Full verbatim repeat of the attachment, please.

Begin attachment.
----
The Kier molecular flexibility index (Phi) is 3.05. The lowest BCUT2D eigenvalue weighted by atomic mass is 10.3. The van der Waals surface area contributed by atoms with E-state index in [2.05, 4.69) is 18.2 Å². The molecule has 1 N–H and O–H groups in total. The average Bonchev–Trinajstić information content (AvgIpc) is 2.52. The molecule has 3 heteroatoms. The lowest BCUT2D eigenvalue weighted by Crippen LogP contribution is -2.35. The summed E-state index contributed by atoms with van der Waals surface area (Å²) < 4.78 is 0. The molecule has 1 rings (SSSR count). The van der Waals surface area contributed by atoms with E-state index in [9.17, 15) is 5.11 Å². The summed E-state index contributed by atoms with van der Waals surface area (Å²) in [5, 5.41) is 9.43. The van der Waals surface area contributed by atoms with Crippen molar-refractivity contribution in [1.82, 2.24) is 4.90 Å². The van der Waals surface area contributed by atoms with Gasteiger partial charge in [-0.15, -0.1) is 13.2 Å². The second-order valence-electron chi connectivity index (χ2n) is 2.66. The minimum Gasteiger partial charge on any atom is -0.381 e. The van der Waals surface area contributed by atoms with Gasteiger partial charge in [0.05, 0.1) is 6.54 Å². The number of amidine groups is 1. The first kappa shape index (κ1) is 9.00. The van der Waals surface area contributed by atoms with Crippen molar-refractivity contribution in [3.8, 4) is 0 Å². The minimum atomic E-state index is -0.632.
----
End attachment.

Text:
The Kier molecular flexibility index (Phi) is 3.05. The lowest BCUT2D eigenvalue weighted by atomic mass is 10.3. The van der Waals surface area contributed by atoms with E-state index in [2.05, 4.69) is 18.2 Å². The molecule has 1 N–H and O–H groups in total. The average Bonchev–Trinajstić information content (AvgIpc) is 2.52. The molecule has 3 heteroatoms. The lowest BCUT2D eigenvalue weighted by Crippen LogP contribution is -2.35. The summed E-state index contributed by atoms with van der Waals surface area (Å²) < 4.78 is 0. The molecule has 1 rings (SSSR count). The van der Waals surface area contributed by atoms with E-state index in [9.17, 15) is 5.11 Å². The summed E-state index contributed by atoms with van der Waals surface area (Å²) in [5, 5.41) is 9.43. The van der Waals surface area contributed by atoms with Crippen molar-refractivity contribution in [1.82, 2.24) is 4.90 Å². The van der Waals surface area contributed by atoms with Gasteiger partial charge in [-0.15, -0.1) is 13.2 Å². The second-order valence-electron chi connectivity index (χ2n) is 2.66. The minimum Gasteiger partial charge on any atom is -0.381 e. The van der Waals surface area contributed by atoms with Gasteiger partial charge in [0.05, 0.1) is 6.54 Å². The number of amidine groups is 1. The first kappa shape index (κ1) is 9.00. The van der Waals surface area contributed by atoms with Crippen molar-refractivity contribution in [3.8, 4) is 0 Å². The minimum atomic E-state index is -0.632.